- Ready or not, here comes a six-figure Jeep.
- Does it make any sense? Let's discuss.
When the Jeep Grand Wagoneer Concept debuted last month, it represented a bold new direction for the brand. It was notable not only because Jeep was finally making a large, truck-based SUV, but also because the interior was a clear step above anything else in the Jeep/Ram/Chrysler family.
The sticker shock was equally impressive, however, with the range-topping Grand Wagoneer estimated to carry a price tag north of $100,000. That's a hundred grand. For a Jeep.
So we got to thinking: Could a Jeep really be worth six figures? After much debate, here are our arguments for and against.
Are You Out of Your Mind?
The thought of a $100,000 Jeep is preposterous. Look, Lincoln and Cadillac can get away with selling six-figure versions of the Navigator and Escalade — two truck-based SUVs that the Grand Wagoneer will compete with — because those models have been equated with luxury from day one. Just as importantly, the brands themselves have always been luxury-oriented, leaving Ford and Chevrolet to cover mainstream vehicle segments. There's a sense of exclusivity around both the Navigator and Escalade that makes their workaday pickup-truck roots go down a lot easier.
By contrast, Jeep is a mainstream brand that's primarily associated with off-roading. The Mercedes-Benz G-Class and Land Rover Range Rover are luxe off-roaders, sure, but we're doubtful the same buyers would line up for a vehicle with a less prestigious badge — especially one based on a big truck (in the Grand Wagoneer's case, the admittedly excellent Ram 1500). Unless you're a Jeep diehard who refuses to buy a vehicle without a seven-slat grille, what does the Grand Wagoneer offer that you can't find in any number of excellent luxury SUVs at this price?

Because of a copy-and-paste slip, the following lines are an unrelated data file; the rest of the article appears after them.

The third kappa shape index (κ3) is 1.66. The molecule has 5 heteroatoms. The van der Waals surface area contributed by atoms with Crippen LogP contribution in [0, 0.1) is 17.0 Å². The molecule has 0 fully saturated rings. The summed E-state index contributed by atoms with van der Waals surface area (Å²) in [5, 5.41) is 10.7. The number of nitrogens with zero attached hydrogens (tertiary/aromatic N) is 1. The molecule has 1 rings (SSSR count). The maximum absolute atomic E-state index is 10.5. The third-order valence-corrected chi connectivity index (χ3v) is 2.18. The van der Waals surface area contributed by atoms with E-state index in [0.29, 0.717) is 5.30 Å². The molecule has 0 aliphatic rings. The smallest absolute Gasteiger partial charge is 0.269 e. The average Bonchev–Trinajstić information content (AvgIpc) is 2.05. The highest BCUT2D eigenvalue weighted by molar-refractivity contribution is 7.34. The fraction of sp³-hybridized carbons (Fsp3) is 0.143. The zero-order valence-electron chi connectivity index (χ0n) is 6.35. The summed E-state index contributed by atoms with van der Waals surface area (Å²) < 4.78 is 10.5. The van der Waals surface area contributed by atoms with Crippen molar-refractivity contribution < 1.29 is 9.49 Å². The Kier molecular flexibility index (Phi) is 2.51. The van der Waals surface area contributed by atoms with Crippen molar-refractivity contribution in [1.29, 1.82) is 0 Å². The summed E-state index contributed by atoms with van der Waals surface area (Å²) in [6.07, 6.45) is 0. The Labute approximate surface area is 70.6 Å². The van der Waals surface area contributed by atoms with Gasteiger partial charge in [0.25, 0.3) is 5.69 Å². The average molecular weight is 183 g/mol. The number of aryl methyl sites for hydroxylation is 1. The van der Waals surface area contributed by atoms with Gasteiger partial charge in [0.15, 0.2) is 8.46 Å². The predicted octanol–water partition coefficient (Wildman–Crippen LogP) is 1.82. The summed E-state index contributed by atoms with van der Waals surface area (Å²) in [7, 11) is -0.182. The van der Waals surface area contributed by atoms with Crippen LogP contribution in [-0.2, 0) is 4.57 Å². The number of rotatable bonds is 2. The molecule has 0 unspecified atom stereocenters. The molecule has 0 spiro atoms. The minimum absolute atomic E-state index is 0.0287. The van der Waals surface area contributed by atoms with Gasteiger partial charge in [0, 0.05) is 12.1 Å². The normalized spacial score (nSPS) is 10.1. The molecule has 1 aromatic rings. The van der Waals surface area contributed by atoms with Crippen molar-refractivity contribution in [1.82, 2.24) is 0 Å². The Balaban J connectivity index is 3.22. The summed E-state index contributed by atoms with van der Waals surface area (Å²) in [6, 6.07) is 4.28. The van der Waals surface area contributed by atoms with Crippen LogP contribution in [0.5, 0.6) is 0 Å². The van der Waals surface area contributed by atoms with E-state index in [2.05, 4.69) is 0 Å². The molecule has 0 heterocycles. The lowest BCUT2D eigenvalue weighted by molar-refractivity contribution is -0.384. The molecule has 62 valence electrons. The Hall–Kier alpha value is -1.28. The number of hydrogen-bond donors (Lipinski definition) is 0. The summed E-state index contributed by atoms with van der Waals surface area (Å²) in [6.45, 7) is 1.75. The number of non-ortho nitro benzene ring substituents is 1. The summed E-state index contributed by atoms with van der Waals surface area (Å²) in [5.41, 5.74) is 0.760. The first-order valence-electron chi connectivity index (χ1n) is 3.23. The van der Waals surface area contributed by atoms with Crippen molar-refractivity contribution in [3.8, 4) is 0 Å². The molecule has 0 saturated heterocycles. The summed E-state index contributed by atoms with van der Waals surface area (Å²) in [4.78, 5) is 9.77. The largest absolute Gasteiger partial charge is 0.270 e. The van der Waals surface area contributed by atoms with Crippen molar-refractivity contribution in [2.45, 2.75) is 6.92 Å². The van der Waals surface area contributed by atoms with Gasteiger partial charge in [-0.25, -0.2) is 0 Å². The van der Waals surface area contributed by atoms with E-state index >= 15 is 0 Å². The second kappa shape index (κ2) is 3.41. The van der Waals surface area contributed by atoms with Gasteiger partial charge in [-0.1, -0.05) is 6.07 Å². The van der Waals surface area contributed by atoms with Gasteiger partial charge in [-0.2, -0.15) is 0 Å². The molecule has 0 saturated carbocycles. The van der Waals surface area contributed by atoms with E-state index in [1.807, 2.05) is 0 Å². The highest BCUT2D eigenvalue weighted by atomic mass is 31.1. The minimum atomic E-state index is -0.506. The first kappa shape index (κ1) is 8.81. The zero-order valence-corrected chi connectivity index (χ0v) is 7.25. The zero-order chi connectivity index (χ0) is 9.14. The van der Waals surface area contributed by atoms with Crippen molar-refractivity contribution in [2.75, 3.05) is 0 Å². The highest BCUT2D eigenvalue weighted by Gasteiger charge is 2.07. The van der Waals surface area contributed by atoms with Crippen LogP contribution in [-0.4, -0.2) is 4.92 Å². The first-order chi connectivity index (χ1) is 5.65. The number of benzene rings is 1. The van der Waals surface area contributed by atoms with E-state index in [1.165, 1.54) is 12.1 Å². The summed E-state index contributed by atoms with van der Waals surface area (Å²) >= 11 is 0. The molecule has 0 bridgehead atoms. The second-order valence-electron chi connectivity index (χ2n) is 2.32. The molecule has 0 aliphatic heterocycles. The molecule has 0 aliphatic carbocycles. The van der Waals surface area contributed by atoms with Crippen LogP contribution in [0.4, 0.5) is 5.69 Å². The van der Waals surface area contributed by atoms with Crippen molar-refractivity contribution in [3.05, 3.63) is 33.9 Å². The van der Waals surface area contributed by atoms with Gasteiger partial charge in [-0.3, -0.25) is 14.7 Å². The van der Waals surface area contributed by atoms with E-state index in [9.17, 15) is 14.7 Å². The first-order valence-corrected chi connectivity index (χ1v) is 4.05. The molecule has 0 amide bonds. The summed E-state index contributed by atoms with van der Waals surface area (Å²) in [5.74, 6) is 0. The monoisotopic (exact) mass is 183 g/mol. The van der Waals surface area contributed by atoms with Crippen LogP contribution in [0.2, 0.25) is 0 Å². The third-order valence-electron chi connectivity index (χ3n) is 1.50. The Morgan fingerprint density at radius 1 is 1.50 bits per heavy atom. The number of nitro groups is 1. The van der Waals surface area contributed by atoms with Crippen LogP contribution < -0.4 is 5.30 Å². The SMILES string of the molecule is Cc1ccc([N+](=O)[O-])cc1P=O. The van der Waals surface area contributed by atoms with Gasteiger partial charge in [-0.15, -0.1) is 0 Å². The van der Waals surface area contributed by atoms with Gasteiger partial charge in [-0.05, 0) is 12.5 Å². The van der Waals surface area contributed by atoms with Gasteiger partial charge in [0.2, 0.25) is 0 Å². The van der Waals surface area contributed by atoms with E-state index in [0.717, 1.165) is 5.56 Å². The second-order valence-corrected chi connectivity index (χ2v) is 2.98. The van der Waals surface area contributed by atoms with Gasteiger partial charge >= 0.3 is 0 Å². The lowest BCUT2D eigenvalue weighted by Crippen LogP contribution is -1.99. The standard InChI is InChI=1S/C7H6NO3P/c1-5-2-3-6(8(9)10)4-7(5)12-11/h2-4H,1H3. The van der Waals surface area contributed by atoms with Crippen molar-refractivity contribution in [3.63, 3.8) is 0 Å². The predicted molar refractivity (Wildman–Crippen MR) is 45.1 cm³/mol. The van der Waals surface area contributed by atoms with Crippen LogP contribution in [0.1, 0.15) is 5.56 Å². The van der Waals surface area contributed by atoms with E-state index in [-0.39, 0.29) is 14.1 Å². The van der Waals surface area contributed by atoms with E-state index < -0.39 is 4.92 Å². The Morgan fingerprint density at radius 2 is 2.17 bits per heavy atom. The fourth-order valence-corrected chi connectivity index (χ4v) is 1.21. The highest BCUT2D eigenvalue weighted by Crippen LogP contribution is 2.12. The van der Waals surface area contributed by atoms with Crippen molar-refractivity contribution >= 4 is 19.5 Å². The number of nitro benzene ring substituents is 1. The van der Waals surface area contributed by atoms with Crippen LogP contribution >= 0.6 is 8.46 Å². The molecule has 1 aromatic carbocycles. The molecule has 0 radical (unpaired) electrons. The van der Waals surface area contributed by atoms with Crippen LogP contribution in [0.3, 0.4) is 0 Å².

You'd Be a Fool Not to Buy One
We don't know what the moron above has been smoking, but we'd like it delivered 'round back, where our snoopy neighbors can't see. One look at the Grand Wagoneer Concept's interior is all you need to feel confident that your money was well-spent. Every inch of the cabin is draped in wood, leather, glass or raw aluminum, while details like the knurling on the shifter knob and tasteful ambient lighting show that Jeep is sweating the small stuff. It's also a tech nerd's dream, with a whopping four screens up front, including one in front of the passenger.
But the thing we're most excited about? McIntosh speakers. McIntosh! Quite possibly the most revered home audio system manufacturer in the world — its audiophile products can extend into six-figure territory on their own — is making its triumphant return to the car audio space. Bowers & Wilkins, Bang & Olufsen and Naim are quaking in their subs. And no, you shouldn't read anything into the fact that McIntosh's strongest automotive alliance to date was arguably with the second-generation Subaru Outback.